[Plaintiff's] claim, however, involves the issuance of a special management area minor permit, and its enforcement “requires the resolution of issues which, under the regulatory scheme, have been placed within the special competence” of the county planning department. [Western Pac. R.R., 352 U.S. at 64]. Thus, the request for judicial intervention in the administrative process should not have preceded the resolution by the Board of Appeals of the question of whether the planning director's action in issuing the minor permit was proper. For it is

now firmly established, that in cases raising issues of fact not within the conventional experience of judges or cases requiring the exercise of administrative discretion, agencies created by the legislature for regulating the subject matter should not be passed over. This is so even though the facts after they have been appraised by specialized competence serve as a premise for legal consequences to be judicially defined. Uniformity and consistency in the regulation of business entrusted to a particular agency are secured, and the limited functions of review by the judiciary are more rationally exercised, by preliminary resort for ascertaining and interpreting the circumstances underlying legal issues to agencies that are better equipped than courts by specialization, by insight gained through experience, and by more flexible procedure.

Far East Conference v. United States, 342 U.S. 570, 574–75, 72 S.Ct. 492, 494, 96 L.Ed. 576 (1952).

Kona Old, 69 Haw. at 94, 734 P.2d at 169 (brackets omitted). Based on this reasoning, the supreme court affirmed the circuit court's dismissal of the plaintiff's complaint. Id.

We read Kona Old as applying the primary jurisdiction doctrine,7 and we conclude that Kona Old controls our decision in this case. Here, similar to the situation in Kona Old, there is a statutory private right of action set forth in HRS § 46–4(a), which gives the Circuit Court original subject matter jurisdiction over the Pavseks' zoning enforcement claim. In addition, the rationale and justification articulated in Old Kona for invoking the primary jurisdiction doctrine fully applies to this case.

The adjudication of the Pavseks' zoning enforcement claim requires the resolution of whether Defendants violated the LUO. The Hawai‘i Legislature has granted to the City the power to establish and enforce zoning laws, and the City, in turn, has placed determinations of zoning violations within the special competence of the Director of the DPP and the ZBA. See HRS § 46–4(a); Revised Charter of Honolulu (RCH) §§ 6–1501, 6–1503, 6–1516 (2000 ed. & Supp.2003).8 Thus, the Pavseks' zoning enforcement claim satisfies the conditions for applying the primary jurisdiction doctrine. See Kona Old, 69 Haw. at 92–94, 734 P.2d at 168–69; Jou v. Nat'l Interstate Ins. Co. of Hawaii, 114 Hawai‘i 122, 128, 157 P.3d 561, 567 (App.2007). Furthermore, the policy of promoting uniformity and consistency in the regulatory process, which underlies the primary jurisdiction doctrine, would be served by applying the doctrine to the Pavseks' enforcement claim.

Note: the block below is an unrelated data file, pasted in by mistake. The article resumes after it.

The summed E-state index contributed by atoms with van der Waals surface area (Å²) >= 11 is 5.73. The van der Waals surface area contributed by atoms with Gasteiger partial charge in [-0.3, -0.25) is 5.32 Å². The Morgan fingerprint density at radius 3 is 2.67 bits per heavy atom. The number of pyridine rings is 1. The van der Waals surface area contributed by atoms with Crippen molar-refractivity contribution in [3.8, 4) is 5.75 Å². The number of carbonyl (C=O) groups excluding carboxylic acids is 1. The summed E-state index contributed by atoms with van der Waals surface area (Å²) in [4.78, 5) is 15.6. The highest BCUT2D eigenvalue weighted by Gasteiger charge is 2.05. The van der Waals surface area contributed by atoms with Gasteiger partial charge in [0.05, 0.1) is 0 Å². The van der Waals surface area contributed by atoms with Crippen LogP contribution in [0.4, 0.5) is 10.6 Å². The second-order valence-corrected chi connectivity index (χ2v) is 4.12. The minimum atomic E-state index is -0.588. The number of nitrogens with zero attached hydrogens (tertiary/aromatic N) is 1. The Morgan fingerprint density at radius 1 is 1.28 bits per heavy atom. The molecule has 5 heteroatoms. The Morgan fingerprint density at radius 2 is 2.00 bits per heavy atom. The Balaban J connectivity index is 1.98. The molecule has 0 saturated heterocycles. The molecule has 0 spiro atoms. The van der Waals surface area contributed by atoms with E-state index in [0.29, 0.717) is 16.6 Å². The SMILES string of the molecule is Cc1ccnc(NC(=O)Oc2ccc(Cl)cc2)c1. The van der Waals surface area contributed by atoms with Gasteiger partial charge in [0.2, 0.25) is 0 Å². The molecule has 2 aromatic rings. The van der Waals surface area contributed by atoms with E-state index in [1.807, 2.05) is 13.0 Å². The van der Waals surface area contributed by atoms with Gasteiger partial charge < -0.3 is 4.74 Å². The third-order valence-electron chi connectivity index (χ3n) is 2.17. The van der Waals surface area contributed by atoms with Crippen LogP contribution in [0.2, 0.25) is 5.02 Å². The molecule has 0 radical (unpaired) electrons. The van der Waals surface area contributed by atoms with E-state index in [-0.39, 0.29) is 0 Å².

By requiring the Pavseks to first pursue resolution of their claim that Defendants have been violating the LUO with the Director of the DPP and the ZBA,

[u]niformity and consistency in the regulation of business entrusted to a particular agency are secured, and the limited functions of review by the judiciary are more rationally exercised, by preliminary resort for ascertaining and interpreting the circumstances underlying legal issues to agencies that are better equipped than courts by specialization, by insight gained through experience, and by more flexible procedure.

Kona Old, 69 Haw. at 92–93, 734 P.2d at 168–69. Based on Kona Old, we conclude that the Pavseks were required to first present their claim regarding Defendants' alleged violation of the LUO to the Director of the DPP, and to appeal any adverse decision of the Director to the ZBA, before proceeding with their suit to obtain judicial enforcement of the LUO.

The DPP Rules of Practice and Procedure (DPP Rules) § 3–1 (1993) authorize “[a]ny interested person” to petition the Director of the DPP “for a declaratory ruling as to the applicability of any statute or ordinance relating to the [DPP],” which includes the LUO. The Director's decision on a declaratory ruling regarding the applicability of the LUO may be appealed to the ZBA. RCH § 6–1516; Rules of the Zoning Board of Appeals of the City and County of Honolulu (ZBA Rules) § 22–1 (1998). The Pavseks do not dispute that they did not petition the Director of the DPP for a declaratory ruling regarding the alleged LUO violations by Defendants. We conclude that under the primary jurisdiction doctrine, the Pavseks were required to first petition the Director of the DPP for a declaratory ruling on the alleged LUO violations, and appeal an adverse determination by the Director to the ZBA, before proceeding with their private right of action to enforce the LUO in the Circuit Court.

III.